Tradition wears a snowy beard, romance is always young.
Clothe with life the weak intent, Let me be the thing I meant ...
The good is always beautiful, the beautiful is good!
There is religion in everything around us, - a calm and holy religion in the unbreathing things of Nature, which man would do well to imitate.
Rest if you must, but never quit.
Heap high the farmer's wintry hoard! Heap high the golden corn! No richer gift has Autumn poured From out her lavish horn!
One brave deed makes no hero.
There's life alone in duty done, And rest alone in striving.
Bathsheba! to whom none ever said scat- No worthier cat Ever sat on a mat, Or caught a rat. Requiescat!
God's colors all are fast.
Ah, that I were free again! Free as when I rode that day, Where the barefoot maiden raked the hay
Green calm below, blue quietness above.
Despair is infidelity and death.
If woman lost us Eden, such As she alone restore it.
If woman lost us Eden, such as she alone can restore it
We faintly hear, we dimly see, In differing phrase we pray; But dim or clear, we own in Him The life, the truth, the way.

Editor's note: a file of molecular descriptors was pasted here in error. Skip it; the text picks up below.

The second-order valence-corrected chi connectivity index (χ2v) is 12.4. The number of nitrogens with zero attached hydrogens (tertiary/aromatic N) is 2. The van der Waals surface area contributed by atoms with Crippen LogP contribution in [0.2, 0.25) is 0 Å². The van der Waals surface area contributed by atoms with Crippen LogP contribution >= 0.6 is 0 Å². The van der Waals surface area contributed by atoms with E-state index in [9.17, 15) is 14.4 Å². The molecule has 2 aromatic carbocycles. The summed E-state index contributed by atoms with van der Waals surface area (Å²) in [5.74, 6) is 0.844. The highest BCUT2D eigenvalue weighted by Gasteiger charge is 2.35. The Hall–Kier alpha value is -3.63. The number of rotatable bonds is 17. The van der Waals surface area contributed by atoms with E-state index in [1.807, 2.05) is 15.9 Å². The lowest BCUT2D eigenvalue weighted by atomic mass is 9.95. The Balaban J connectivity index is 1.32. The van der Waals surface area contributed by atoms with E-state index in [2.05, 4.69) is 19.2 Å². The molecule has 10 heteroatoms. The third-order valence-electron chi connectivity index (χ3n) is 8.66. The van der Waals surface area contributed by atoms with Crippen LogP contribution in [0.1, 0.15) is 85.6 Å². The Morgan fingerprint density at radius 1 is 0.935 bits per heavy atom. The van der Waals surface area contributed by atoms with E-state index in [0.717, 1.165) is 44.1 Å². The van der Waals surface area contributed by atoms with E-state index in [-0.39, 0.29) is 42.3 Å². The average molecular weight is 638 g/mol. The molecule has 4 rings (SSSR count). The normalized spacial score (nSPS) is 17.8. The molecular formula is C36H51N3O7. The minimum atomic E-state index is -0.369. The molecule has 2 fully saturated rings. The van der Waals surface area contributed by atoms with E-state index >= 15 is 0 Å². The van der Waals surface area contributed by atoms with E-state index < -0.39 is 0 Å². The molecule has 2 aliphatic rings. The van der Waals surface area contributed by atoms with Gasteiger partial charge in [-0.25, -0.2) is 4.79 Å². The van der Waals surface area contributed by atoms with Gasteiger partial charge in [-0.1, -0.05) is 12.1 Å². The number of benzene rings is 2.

I'll lift you and you lift me, and we'll both ascend together. John Greenleaf Whit
They tell me, Lucy, thou art dead, that all of thee we loved and cherished has with thy summer roses perished; and left, as its young beauty fled, an ashen memory in its stead.
Unknown to her the rigid rule, the dull restraint, the chiding frown, the weary torture of the school, the taming of wild nature down.
Drop Thy still dews of quietness, Till all our strivings cease; Take from our souls the strain and stress, And let our ordered lives confess The beauty of Thy peace.
Tradition wears a snowy beard, romance is always young. John Greenleaf Whit
Yet, in the maddening maze of things, And tossed by storm and flood, To one fixed trust my spirit clings; I know that God is good!
What is good looking, as Horace Smith remarks, but looking good? Be good, be womanly, be gentle,-generous in your sympathies, heedful of the well-being of all around you; and, my word for it, you will not lack kind words of admiration.
This is truth the poet sings . . .
For all sad words of tongue and pen, The saddest are these, 'It might have been'.
Formed on the good old plan, A true and brave and downright honest man! He blew no trumpet in the market-place, Nor in the church with hypocritic face Supplied with cant the lack of Christian grace; Loathing pretence, he did with cheerful will What others talked of while their hands were still.
Peace hath higher tests of manhood, than battle ever knew. John Greenleaf Whittie
Better heresy of doctrine than heresy of heart.
Autumn, in his leafless bowers, is waiting for the winter's snow.
What, my soul, was thy errand here?Was it mirth or ease,Or heaping up dust from year to year?"Nay, none of these!"Speak, soul, aright in His holy sight,Whose eye looks stillAnd steadily on thee through the night;"To do His will!